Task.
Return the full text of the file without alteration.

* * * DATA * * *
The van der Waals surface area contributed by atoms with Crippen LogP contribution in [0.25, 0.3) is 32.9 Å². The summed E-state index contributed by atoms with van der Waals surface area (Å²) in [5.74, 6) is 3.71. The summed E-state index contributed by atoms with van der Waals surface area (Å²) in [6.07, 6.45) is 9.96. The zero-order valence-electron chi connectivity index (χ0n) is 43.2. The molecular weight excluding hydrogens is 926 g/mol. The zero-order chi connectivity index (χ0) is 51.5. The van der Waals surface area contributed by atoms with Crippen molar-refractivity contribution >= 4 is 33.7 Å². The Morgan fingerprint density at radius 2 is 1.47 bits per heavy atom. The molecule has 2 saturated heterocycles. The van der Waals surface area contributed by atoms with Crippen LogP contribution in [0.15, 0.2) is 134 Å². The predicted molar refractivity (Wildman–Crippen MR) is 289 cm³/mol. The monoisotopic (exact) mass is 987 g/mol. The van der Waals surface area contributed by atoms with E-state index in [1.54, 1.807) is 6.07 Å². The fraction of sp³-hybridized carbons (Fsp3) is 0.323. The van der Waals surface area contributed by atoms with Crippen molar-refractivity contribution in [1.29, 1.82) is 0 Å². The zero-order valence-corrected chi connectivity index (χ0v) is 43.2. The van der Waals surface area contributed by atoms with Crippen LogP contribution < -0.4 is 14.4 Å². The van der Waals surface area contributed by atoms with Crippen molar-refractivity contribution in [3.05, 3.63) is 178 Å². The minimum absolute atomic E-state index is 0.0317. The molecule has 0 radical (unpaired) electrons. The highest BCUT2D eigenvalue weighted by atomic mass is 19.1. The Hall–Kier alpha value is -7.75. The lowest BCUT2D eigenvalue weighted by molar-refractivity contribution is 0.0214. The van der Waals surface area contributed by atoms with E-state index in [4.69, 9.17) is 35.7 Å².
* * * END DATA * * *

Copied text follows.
The van der Waals surface area contributed by atoms with Crippen LogP contribution in [0.25, 0.3) is 32.9 Å². The summed E-state index contributed by atoms with van der Waals surface area (Å²) in [5.74, 6) is 3.71. The summed E-state index contributed by atoms with van der Waals surface area (Å²) in [6.07, 6.45) is 9.96. The zero-order valence-electron chi connectivity index (χ0n) is 43.2. The molecular weight excluding hydrogens is 926 g/mol. The zero-order chi connectivity index (χ0) is 51.5. The van der Waals surface area contributed by atoms with Crippen molar-refractivity contribution >= 4 is 33.7 Å². The Morgan fingerprint density at radius 2 is 1.47 bits per heavy atom. The molecule has 2 saturated heterocycles. The van der Waals surface area contributed by atoms with Crippen LogP contribution in [0.15, 0.2) is 134 Å². The predicted molar refractivity (Wildman–Crippen MR) is 289 cm³/mol. The monoisotopic (exact) mass is 987 g/mol. The van der Waals surface area contributed by atoms with E-state index in [1.54, 1.807) is 6.07 Å². The fraction of sp³-hybridized carbons (Fsp3) is 0.323. The van der Waals surface area contributed by atoms with Crippen molar-refractivity contribution in [1.29, 1.82) is 0 Å². The zero-order valence-corrected chi connectivity index (χ0v) is 43.2. The van der Waals surface area contributed by atoms with Crippen LogP contribution < -0.4 is 14.4 Å². The van der Waals surface area contributed by atoms with Crippen molar-refractivity contribution in [3.05, 3.63) is 178 Å². The minimum absolute atomic E-state index is 0.0317. The molecule has 0 radical (unpaired) electrons. The highest BCUT2D eigenvalue weighted by atomic mass is 19.1. The Hall–Kier alpha value is -7.75. The lowest BCUT2D eigenvalue weighted by molar-refractivity contribution is 0.0214. The van der Waals surface area contributed by atoms with E-state index in [4.69, 9.17) is 35.7 Å².